Pesticides are substances which prevent, destroy, repel or moderate pests. Examples of pesticides include herbicides, insecticides and fungicides. These pesticides work in a way to disrupt a certain element in the life of the pest to either eradicate or inactivate it. Even though controlling these pests through pesticides means greater productivity and crop yield, their use or misuse has the potential to adversely affect the environment, according to multiple scientific studies.
Effects on Soil
Excessive use of pesticides can bring about soil pollution. When pesticides are retained in the soil, the general biodiversity of the soil is greatly reduced. This is because pesticides can obstruct chemical signals which facilitate functioning of nitrogen-fixing bacteria in soil. This may at times cause the soil to become infertile, which necessitates addition of fertilizers to boost productivity.
Effects on Water
Pesticides used in agriculture can cause pollution both to surface water and ground water. Pesticides generally reach water sources through four main ways: drifting outside the intended area, percolation in soil, through surface run off and accidental spills. Once water is contaminated, it may be unsafe for drinking and may cause adverse health effects when consumed. Contamination may also affect the water's pH level.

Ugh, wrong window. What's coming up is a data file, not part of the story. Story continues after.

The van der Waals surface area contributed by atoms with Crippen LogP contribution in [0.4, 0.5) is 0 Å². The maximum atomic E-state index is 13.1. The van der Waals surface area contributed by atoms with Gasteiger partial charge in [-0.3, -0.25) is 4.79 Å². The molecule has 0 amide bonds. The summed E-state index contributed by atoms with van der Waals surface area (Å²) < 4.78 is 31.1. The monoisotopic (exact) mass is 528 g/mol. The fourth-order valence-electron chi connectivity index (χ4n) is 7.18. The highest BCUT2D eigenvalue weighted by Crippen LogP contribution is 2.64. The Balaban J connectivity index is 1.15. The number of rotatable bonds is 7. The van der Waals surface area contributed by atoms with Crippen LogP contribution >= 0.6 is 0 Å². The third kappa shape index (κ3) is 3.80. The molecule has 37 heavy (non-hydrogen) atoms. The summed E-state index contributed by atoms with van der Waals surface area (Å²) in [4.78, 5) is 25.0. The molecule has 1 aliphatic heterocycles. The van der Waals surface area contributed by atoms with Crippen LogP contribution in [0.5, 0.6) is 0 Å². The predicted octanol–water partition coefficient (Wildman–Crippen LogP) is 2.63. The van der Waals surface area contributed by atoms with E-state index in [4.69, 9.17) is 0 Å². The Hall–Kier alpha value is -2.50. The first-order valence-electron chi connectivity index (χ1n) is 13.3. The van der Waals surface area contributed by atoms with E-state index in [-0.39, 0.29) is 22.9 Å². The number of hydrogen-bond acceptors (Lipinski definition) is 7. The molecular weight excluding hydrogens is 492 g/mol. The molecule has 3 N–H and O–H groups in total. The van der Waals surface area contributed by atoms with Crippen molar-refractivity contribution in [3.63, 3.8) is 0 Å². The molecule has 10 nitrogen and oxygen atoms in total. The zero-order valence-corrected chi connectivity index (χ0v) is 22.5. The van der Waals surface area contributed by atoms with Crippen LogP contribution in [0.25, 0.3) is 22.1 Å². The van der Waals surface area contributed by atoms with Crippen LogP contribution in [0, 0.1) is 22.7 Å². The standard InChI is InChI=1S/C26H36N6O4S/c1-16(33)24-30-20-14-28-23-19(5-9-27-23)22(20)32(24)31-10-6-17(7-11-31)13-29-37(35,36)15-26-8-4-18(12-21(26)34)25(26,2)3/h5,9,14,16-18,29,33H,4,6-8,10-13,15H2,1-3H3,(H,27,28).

Effects on Indoor Air Quality
Pesticides also can contribute to air pollution. According to survey cited by the Environmental Protection Agency, 75 percent of U.S. households use at least one pesticide. The EPA reports that this pesticide use can have an impact on indoor air quality, and the agency adds that most exposure to pesticides occurs indoors. These pesticides can have serious effects on humans, such as damage to the kidneys and nervous system.
Effects on Flora and Fauna
Misuse of pesticides can cause death of bees and hoverflies. These insects are essential in the process of pollination, and any impact on their populations may affect crop productivity. In amphibians, pesticides such as atrazine cause sterility in males. In plants, the pesticides which affect nitrogen-fixing bacteria can cause death of higher plants such as legumes.
- Entweb: What is a Pesticide?; October 1997
- Natural Resources Conservation Service: Soil Quality Concerns; January 1998
- Pollution Issues: Pesticides; Clive A. Edwards
- Environmental Protection Agency: Pesticides
- Royal Society of Chemistry: Some Pesticides Can Reduce Soil Fertility; Lewis Brindley; June 2007
- Greenfootsteps: Pesticides and Pollution
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